Strengthening against US dollar for 8 consecutive months, Renminbi (Chinese yuan) has accumulated gains of about 10% since June 2020. We believe the rally is overextended as China’s economic recovery has shown signs of losing steam while yield differential between US and China has narrowed over the past few months.
Recovery in China is losing momentum
As a country dependent heavily on exports, growth is unsustainable if other economies (especially the US which is the largest consumers of Chinese exports) fail to perform well. The inflation report released last week reveals that domestic demand is not as strong as anticipated. China fell to deflation with the headline CPI contracting -0.3% y/y in January, missing consensus of 0%. Non-food inflation contracted -0.8% y/y, worsening from December’s 0%. Core inflation (headline CPI excluding food and energy) has been subdued. It even eased further to the negative territory (-0.3% y/y) in January, from +0.4% in December. By contrast, PPI inflation turned positive, the first time since February 2020, at +0.3% y/y in January. The February data will be distorted by Lunar New Year holidays. In the months ahead, the country’s inflation outlook should remain soft.
Leading indicators have suggested that the momentum of recovery in losing momentum. Caixin’s manufacturing PMI fell to a 7-month low of 51.5 in January from 53 a month ago. the market had anticipated a milder drop to 52.7. While staying in the expansionary territory (above 50), the decline was quite rapid and indicated that growth in the sector is losing steam. Concerning the sub-indices, growth in both output and new orders decelerated, while export sales shrank for the first time in 6 months. The official manufacturing PMI published by the national bureau of statistics also slipped -0.6 point to 51.3 during the month.
Exchange Rate Not Yet Reacted to Narrowing Yield Differential
PBOC has kept it policy rate (the 1-year loan prime rate) unchanged at 3.85% since April 2020. It has also not adjusted the reserve requirement ratios since mid-2020. At the quarterly monetary report, the central bank pledged to maintain a prudent and flexible monetary policy for the year ahead. It will also provide enough support to the economy if needed. However, we expect further rate cut would be unlikely, if the pandemic is under control and the global economic recovery gathers momentum.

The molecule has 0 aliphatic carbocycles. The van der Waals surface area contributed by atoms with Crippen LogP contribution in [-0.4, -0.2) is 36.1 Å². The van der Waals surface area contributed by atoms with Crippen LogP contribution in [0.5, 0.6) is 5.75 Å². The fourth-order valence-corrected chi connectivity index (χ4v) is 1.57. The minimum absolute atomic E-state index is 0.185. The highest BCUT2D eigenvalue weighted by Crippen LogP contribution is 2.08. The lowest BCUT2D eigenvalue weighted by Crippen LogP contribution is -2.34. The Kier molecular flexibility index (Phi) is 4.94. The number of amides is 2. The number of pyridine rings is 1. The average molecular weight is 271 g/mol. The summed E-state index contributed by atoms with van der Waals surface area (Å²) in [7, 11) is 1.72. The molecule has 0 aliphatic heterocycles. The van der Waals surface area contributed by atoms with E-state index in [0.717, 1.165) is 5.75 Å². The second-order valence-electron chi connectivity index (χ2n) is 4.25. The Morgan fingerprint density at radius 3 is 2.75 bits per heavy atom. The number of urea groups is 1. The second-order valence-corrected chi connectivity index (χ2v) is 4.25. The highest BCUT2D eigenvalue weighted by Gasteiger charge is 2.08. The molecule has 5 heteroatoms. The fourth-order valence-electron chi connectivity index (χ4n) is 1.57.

The Fed is expected to keep the Fed funds rate low for the years ahead. As previous FOMC meetings, the central bank has also maintained the QE program at the size of US$120B per month. Market speculations of tapering have increased over the past months. While officials have shrugged off the idea, US yields have improved of late. Monetary policy divergence, reflective in yield differentials, is an important driving force of exchange rate. Over the past year, weakness in US dollar has been driven by the Fed’s dovish shift in the monetary policy stance. Weakness in USDCNY was also parallel with widening US-China yield differential. This relationship appears to have broken since October last year, mainly because the recovery has been stronger and the coronavirus situation is more stable in China than in the US. We believe the selloff in USDCNY is overextended. A rebound is needed to reflect the slowdown in Chinese growth and narrowing yield differential.